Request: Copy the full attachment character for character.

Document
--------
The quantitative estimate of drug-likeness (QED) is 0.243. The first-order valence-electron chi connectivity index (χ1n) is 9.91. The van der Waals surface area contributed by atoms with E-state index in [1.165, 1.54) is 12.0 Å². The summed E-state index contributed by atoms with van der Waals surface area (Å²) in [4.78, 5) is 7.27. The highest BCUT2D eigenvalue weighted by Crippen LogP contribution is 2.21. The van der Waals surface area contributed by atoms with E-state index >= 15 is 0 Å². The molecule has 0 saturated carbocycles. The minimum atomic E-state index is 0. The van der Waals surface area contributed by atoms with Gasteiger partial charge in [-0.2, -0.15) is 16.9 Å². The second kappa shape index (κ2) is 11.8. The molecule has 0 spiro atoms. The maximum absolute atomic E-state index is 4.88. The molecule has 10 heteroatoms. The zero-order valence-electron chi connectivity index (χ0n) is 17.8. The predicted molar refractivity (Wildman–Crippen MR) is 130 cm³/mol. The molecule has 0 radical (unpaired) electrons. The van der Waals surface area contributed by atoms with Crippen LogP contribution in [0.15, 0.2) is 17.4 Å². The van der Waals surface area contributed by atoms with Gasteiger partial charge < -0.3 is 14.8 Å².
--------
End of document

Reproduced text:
The quantitative estimate of drug-likeness (QED) is 0.243. The first-order valence-electron chi connectivity index (χ1n) is 9.91. The van der Waals surface area contributed by atoms with E-state index in [1.165, 1.54) is 12.0 Å². The summed E-state index contributed by atoms with van der Waals surface area (Å²) in [4.78, 5) is 7.27. The highest BCUT2D eigenvalue weighted by Crippen LogP contribution is 2.21. The van der Waals surface area contributed by atoms with E-state index >= 15 is 0 Å². The molecule has 0 saturated carbocycles. The minimum atomic E-state index is 0. The van der Waals surface area contributed by atoms with Gasteiger partial charge in [-0.2, -0.15) is 16.9 Å². The second kappa shape index (κ2) is 11.8. The molecule has 0 spiro atoms. The maximum absolute atomic E-state index is 4.88. The molecule has 10 heteroatoms. The zero-order valence-electron chi connectivity index (χ0n) is 17.8. The predicted molar refractivity (Wildman–Crippen MR) is 130 cm³/mol. The molecule has 0 radical (unpaired) electrons. The van der Waals surface area contributed by atoms with Crippen LogP contribution in [0.15, 0.2) is 17.4 Å². The van der Waals surface area contributed by atoms with Gasteiger partial charge < -0.3 is 14.8 Å².